“Well, whatever the reason you did it, friend, it looks really nice!” She stepped off the chair. “But, human nature being what it is, I bet it’s cluttered again by the end of the week!”
She went to Gil and took the disc. He expected what happened next. Mackenzie did not.
“Whaa…?” she began as Nichole shoved it into her mouth. But then she remembered their game. “I… I’ll try to be good.”
She trailed off as Nichole took a bowl and ran water into it.
“Maybe,” she managed another furtive glance at Gil as she went red again, “just in case… if a boy did… well…”
She watched her special friend take the object from her mouth and put it under the water. After thirty seconds she took it out and ran her tongue around the edge.
“Neutralized.” She announced
“Won’t they know we did that?” Gil asked.
“Not likely,” she replied as she moved back to the chair and replaced it in the smoke detector, closing it. “Machines are so unreliable these days!”
She was happy both of her friends laughed, looked at one another, and laughed more.
“What if they break in again to replace it?” he continued.
“I’ll know if they do,” was her simple reply.
I bet you will. He glanced at his watch.
“Crap! Gonna be late!” as he ran back to Nichole’s room for the last of his things before he was back with a quick kiss for his girlfriend. Then gone again.
Nichole was curious that her friend’s eyes lingered on her door.
“I’d like to paint something like that…” she barely managed.
Our kiss or my man? Nichole wondered. Either would be fine!
She sat into the chair she’d been standing on.
“Yes?” she turned back.
“That,” she pointed straight up, “could have been done without anyone knowing. That means they wanted you to know. And that means they wanted me to know.”
Nichole could tell not all of the ramifications were sinking in.
“With their device broken, I would expect them to approach you again, about a job,” Nichole pressed on. “It will, in fact, be for two jobs.”
“Yes,” Nichole replied, scooting closer and taking her friend’s hands. “Officially? With the increase of trade I’m sure they do need more accounting help. Unofficially? They will want you to tell them all about me.”
“But… I can’t!” She tightly squeezed Nichole’s hands. “You’re my friend!”
“And that’s why,” she found she slightly disliked herself for the words she spoke, “I want you to agree. But, you will only be telling them what we want them to hear.”
I am making my friend into a double agent. I am older as what it is to feel despicable.
Mackenzie had lowered her eyes. She sighed.
“If that’s what you want… then, okay, I guess.”
“Well, now!” Nichole said, standing. “My beloved is right! It’s getting late; have you had dinner?”
Mackenzie shook her head as she struggled to her feet. Nichole embraced her.
“Th – thank you!” she said, returning the hug. “I need you so much!”
“The noodle place okay?” she asked, retrieving her blouse and making for her flat. “I can meet you in our lobby when you’re ready!”
She closed one door and then another, pausing in the quiet of her own flat. She recalled being very young in Somi, watching a video of Chinese acrobats keeping dozens of fragile plates spinning on the ends of whippy bamboo poles.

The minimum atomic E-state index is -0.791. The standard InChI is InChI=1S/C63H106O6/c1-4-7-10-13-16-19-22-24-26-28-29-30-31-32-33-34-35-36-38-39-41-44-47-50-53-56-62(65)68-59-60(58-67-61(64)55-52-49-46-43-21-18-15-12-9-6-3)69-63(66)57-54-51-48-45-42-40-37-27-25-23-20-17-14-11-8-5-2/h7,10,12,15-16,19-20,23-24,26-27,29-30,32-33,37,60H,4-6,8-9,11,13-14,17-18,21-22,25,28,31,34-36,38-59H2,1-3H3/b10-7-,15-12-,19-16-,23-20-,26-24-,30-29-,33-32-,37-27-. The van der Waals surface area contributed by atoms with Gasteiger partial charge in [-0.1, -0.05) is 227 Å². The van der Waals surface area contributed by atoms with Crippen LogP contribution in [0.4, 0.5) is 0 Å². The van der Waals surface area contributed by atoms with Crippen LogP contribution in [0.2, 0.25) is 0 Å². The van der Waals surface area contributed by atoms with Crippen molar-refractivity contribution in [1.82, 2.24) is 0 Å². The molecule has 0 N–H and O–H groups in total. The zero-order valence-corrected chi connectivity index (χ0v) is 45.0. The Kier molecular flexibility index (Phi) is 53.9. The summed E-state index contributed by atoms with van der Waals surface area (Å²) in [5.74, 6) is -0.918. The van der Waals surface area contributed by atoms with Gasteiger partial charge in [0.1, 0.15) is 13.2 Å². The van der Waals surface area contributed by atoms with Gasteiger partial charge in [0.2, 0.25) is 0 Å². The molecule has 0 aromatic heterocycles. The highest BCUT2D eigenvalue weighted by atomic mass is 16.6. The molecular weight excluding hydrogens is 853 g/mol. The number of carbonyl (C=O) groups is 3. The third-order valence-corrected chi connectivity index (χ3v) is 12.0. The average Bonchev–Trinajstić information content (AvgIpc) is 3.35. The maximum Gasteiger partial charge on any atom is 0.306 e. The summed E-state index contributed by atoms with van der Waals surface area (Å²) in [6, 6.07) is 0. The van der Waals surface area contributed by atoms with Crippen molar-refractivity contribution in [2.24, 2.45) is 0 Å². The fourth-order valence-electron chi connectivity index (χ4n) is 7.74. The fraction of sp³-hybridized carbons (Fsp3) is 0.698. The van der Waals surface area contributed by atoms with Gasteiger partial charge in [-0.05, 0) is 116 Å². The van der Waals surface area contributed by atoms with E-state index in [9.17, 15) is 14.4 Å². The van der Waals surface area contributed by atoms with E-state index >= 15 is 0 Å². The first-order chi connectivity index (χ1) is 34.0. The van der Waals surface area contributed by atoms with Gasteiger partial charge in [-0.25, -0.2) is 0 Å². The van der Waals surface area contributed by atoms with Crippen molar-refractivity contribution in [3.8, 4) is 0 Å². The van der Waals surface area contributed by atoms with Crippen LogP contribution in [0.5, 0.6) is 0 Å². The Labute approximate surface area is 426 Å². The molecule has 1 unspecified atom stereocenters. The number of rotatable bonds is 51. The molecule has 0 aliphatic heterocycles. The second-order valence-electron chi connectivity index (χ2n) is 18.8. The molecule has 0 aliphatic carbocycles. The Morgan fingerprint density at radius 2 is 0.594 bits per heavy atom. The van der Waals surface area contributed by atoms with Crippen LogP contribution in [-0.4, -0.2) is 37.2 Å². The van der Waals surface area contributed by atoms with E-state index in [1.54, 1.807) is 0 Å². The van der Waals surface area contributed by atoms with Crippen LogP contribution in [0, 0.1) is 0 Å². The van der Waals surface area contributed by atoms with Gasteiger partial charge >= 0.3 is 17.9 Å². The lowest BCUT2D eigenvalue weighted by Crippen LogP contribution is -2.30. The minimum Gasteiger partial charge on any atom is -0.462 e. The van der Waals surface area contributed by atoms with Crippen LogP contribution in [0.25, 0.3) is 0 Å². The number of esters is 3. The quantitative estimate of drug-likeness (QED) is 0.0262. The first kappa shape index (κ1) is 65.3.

An apt metaphor.
The walk back to the Stratford after Mackenzie’s dinner was much better than their first time: no political police, no machine pistols, no Lincolns. It was more dark than twilight but there was no curfew.
And the young artist knew she was with her amazing friend. A friend who was hoping she got what she’d been told.
While she ate, I tried to flesh out, in the most oblique manner I could, what I’m trying to do here. Nichole’s eyes searched the corners of darkness as he hearing scavenged for the littlest sound in her range while they walked. Any Portlander would be concerned about relations to the Huns; she seemed to get that. But, undermining the Mayor’s power while laying the paving stones for a monarchy? Not a single word.
“I did offer to get a bowl, just to give it to you – ” Nichole began.
“And I told you my fridge is full of leftovers!” she said, jerking their held hands. “I’m not a charity case!”
Mackenzie’s new-found boldness surprised Nichole.
“I’m a spy, after all.”
Nichole overrode her flinch.
“I guess,” the grey ghost continued to muse, “that I’ll need a code name? In case they bug me or my place again?”
She’s getting the better of me. Did she read espionage books as a child?
“That… would make sense…” Nichole managed.
Mackenzie started to swing their hands as they walked.
“Your sister that paints; what was her name?”
“Then, when I’m in character, call me First.”
It was the first time Nichole had heard her retiring friend speak with a capital letter.
What has she seen that I have not? An artist, she must know she has a destiny…
“First.” Nichole echoed.
And Last, came into her mind. Only a block from their home, Nichole stopped so fast that her friend nearly fell down. She jerked her head right, just down the greenspace, to Zom’s.
“Nichole? What is it?” Mackenzie asked.
“Difficult question,” she prevaricated. Nichole tried a smile. “Let’s go home!”